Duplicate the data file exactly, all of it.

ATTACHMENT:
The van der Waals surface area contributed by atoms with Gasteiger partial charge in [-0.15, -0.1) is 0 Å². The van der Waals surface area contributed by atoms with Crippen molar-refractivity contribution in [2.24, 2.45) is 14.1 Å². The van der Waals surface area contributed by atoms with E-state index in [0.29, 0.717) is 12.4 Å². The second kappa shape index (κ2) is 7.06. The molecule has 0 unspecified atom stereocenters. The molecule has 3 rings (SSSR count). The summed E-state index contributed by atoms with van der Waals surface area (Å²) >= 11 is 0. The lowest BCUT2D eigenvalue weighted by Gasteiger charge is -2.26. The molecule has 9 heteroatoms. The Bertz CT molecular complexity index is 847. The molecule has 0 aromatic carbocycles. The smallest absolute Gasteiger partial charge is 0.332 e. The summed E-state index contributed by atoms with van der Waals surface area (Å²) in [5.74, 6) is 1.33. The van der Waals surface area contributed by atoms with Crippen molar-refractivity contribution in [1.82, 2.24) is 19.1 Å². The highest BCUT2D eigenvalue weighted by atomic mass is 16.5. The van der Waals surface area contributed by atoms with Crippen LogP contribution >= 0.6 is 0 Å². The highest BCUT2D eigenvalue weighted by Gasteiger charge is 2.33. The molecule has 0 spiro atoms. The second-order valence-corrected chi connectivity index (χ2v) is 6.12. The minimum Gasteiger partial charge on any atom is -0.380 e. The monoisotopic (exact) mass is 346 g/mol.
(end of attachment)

The van der Waals surface area contributed by atoms with Gasteiger partial charge in [-0.15, -0.1) is 0 Å². The van der Waals surface area contributed by atoms with Crippen molar-refractivity contribution in [2.24, 2.45) is 14.1 Å². The van der Waals surface area contributed by atoms with E-state index in [0.29, 0.717) is 12.4 Å². The second kappa shape index (κ2) is 7.06. The molecule has 0 unspecified atom stereocenters. The molecule has 3 rings (SSSR count). The summed E-state index contributed by atoms with van der Waals surface area (Å²) >= 11 is 0. The lowest BCUT2D eigenvalue weighted by Gasteiger charge is -2.26. The molecule has 9 heteroatoms. The Bertz CT molecular complexity index is 847. The molecule has 0 aromatic carbocycles. The smallest absolute Gasteiger partial charge is 0.332 e. The summed E-state index contributed by atoms with van der Waals surface area (Å²) in [5.74, 6) is 1.33. The van der Waals surface area contributed by atoms with Crippen molar-refractivity contribution in [1.82, 2.24) is 19.1 Å². The highest BCUT2D eigenvalue weighted by atomic mass is 16.5. The van der Waals surface area contributed by atoms with Crippen LogP contribution >= 0.6 is 0 Å². The highest BCUT2D eigenvalue weighted by Gasteiger charge is 2.33. The molecule has 0 spiro atoms. The second-order valence-corrected chi connectivity index (χ2v) is 6.12. The minimum Gasteiger partial charge on any atom is -0.380 e. The monoisotopic (exact) mass is 346 g/mol.